Thursday, August 31, 2006

The tin psychiatrist

He was a charming man, but an operator too smooth, greased from head to toe in the lubricant that runs the machine. On Tuesdays he played golf with local top executives at the most exclusive country clubs. Two other days a week, he dined with pharmaceutical representatives (only the most attractive female ones) at fancy restaurants. Psychiatrist by training and practice, he was also my mentor for some extra-curricular shadowing that I had arranged during my second year of medical school. Strictly speaking, he was more of a pharmacotherapist – he avoided psychotherapy as much as possible – his clinic patients had five minute appointments and he would squeeze in thirty patients per morning as this maximized efficiency and profits. He had the business of medicine all figured out.

Besides his clinic duties, our psychiatrist spent a fair amount of time in a downtown rehab center, and it was when I followed him there one afternoon that his behavior made a lasting impression upon me. He took me into his musty, oak furniture office, sat me down, and began to tell me briefly about two patients we were to interview that afternoon. He pulled out their files, shuffled some papers around, and then to my surprise picked up the tape recorder on his desk, flipped it on, and began dictating the first patient encounter. He sped through it, in sixty seconds documenting the patient’s appearance, mood, concerns, his assessment and plan, and everything else that belongs in a note for a thirty minute psychiatric patient visit.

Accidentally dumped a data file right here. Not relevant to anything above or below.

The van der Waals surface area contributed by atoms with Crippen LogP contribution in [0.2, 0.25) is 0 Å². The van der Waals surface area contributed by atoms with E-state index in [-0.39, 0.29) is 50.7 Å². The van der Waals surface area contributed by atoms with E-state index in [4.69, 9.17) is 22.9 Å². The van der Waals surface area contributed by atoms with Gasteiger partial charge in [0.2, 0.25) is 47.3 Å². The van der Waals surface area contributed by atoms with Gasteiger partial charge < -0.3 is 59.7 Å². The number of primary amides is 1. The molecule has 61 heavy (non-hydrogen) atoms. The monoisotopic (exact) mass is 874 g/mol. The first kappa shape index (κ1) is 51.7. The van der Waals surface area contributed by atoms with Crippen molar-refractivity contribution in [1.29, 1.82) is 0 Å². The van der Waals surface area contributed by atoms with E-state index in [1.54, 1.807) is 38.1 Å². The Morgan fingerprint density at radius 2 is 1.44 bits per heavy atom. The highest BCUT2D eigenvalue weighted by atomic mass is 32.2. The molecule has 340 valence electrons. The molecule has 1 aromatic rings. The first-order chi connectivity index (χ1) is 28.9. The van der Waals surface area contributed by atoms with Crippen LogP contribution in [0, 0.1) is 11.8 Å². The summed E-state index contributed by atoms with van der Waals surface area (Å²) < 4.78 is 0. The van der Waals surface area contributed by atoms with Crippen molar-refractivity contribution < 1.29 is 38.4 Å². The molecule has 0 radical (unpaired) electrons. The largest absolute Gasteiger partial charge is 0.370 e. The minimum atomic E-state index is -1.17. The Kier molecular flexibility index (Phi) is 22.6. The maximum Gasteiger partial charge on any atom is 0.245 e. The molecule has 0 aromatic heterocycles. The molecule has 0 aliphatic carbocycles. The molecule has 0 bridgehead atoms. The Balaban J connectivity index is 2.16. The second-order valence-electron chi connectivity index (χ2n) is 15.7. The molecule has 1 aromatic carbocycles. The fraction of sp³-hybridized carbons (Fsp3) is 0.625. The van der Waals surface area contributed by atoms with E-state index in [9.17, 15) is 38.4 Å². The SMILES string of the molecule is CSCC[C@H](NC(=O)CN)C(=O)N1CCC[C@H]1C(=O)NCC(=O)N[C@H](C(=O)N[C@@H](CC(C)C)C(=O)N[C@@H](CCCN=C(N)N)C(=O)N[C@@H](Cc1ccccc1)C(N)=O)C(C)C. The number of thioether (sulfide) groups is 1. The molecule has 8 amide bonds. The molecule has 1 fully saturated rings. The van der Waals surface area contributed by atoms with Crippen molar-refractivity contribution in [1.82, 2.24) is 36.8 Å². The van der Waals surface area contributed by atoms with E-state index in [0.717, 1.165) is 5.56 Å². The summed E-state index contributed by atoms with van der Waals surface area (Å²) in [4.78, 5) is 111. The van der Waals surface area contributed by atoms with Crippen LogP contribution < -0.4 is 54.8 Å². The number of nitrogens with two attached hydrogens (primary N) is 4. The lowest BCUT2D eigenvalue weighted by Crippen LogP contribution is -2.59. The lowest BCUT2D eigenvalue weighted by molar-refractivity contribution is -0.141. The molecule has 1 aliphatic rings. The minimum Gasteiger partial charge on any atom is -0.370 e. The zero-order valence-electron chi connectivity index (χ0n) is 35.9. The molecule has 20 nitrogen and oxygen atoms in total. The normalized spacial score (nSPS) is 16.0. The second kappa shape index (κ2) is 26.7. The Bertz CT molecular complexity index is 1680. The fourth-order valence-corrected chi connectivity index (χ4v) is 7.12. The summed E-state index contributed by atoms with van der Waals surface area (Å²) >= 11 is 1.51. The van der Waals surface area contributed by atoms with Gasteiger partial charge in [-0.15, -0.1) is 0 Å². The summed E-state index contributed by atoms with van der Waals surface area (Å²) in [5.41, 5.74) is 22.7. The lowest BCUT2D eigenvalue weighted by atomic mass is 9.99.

This confused me--I was pretty sure we hadn’t seen the patients yet, unless he had already seen them during lunch before I arrived, yet he had talked to me about the patients as if we were going to see them together. Before I had a chance to ask, however, he was off dictating the second patient encounter. This one took all of seventy seconds, and by the end of it I had mustered up about all the courage that I could find.
“You dictate your notes before you see your patients?” I intoned as innocently as possible.